Every business must have a profit and loss statement because it will provide the owner with revenue and expenses details, just as the Cashflow statement does. In addition to providing you with a convenient means to view your company’s revenues and expenses, a profit and loss statement is useful for creating a budget or calculating your business’s working capital.
How to write a profit and loss statement
The time frame within which you desire to have your statement written is entirely up to you. You can choose to do it monthly, quarterly, or yearly. You can use a template or accounting software to create a profit and loss statement. Below are the ways you can create a profit and loss statement for your business.
Collecting and documenting the revenue your company has received is the first step to creating a profit and loss statement. All you have to do is obtain the account balances from your general ledger. It doesn’t matter if you are creating a statement for a monthly revenue accumulation or quarterly, just add up the revenue received within the said time frame.
How the revenue was generated is not necessary, accurate documentation is. So, go ahead and write down every revenue received whether through selling products and services or selling the company’s equipment.
Calculate the cost of goods sold
This is also an important part of a profit and loss statement. You have to include the cost of production of any goods and services sold, in terms of time and materials used.
Determine your gross profit.
This is done by subtracting the cost of goods sold from your revenue. Therefore, gross profit is the profit your business has earned by selling the goods or services that you provide.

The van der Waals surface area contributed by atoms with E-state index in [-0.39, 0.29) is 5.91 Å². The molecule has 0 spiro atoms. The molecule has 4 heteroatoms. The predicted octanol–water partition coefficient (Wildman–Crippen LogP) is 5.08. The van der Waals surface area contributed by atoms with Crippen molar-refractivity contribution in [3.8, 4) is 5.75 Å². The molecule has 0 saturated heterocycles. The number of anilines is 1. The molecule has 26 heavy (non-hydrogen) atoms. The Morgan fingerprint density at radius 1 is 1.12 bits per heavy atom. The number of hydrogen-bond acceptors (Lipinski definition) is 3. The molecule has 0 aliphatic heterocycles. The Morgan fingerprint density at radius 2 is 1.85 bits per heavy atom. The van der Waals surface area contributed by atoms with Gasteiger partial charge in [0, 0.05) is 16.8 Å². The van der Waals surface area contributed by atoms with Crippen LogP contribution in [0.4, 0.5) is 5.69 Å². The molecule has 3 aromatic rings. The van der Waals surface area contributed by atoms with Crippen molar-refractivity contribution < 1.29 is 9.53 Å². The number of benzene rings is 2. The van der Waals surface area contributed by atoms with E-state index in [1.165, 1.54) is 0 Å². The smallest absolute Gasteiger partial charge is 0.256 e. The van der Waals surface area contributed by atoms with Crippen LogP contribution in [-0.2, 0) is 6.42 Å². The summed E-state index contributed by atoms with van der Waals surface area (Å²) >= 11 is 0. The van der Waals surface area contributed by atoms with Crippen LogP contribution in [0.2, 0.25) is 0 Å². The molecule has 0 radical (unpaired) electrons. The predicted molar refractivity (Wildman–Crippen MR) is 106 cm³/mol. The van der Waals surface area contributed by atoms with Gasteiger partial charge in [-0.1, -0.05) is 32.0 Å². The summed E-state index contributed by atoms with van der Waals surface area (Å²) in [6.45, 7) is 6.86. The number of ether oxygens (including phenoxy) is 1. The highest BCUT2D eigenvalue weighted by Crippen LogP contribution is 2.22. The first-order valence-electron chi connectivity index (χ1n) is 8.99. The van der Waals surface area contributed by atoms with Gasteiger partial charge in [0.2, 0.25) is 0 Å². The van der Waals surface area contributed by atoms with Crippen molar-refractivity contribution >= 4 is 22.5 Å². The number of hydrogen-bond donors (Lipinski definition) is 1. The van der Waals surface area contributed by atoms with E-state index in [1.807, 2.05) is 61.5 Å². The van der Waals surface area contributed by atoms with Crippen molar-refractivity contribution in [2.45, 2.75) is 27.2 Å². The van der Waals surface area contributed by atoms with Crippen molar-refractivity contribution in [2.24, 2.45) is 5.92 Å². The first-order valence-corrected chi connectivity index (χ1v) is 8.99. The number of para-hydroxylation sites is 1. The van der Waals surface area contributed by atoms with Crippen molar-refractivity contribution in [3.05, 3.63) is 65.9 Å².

Calculate operating expenses
You should calculate your business operating expenses which include rent, travel, payroll, equipment, utilities, postage, etc. When you are done, move on to the next step listed below.
Obtain your business operating profit
Calculate your operating profit by subtracting operating expenses from gross profit. This will you an insight into your profit or loss.
Add additional income to operating profit
Any additional income that wasn’t included in your revenue, such as interest income or dividends from investments, should be included here. When you add this additional income to your operating profit, the total is the earnings before interest, taxes, depreciation, and amortization, also known as EBITDA.
Read also: How to raise money for your business
Calculate interest, taxes, depreciation, and amortization
This is the final step, subtract your interest, taxes, depreciation, including amortization expenses to get your net income, or net profit.
A profit and loss statement is meant to provide your business with a view of all the important financial data. It is pertinent that you keep this inventory intact to determine if you are running at a profit or loss in your business endeavors.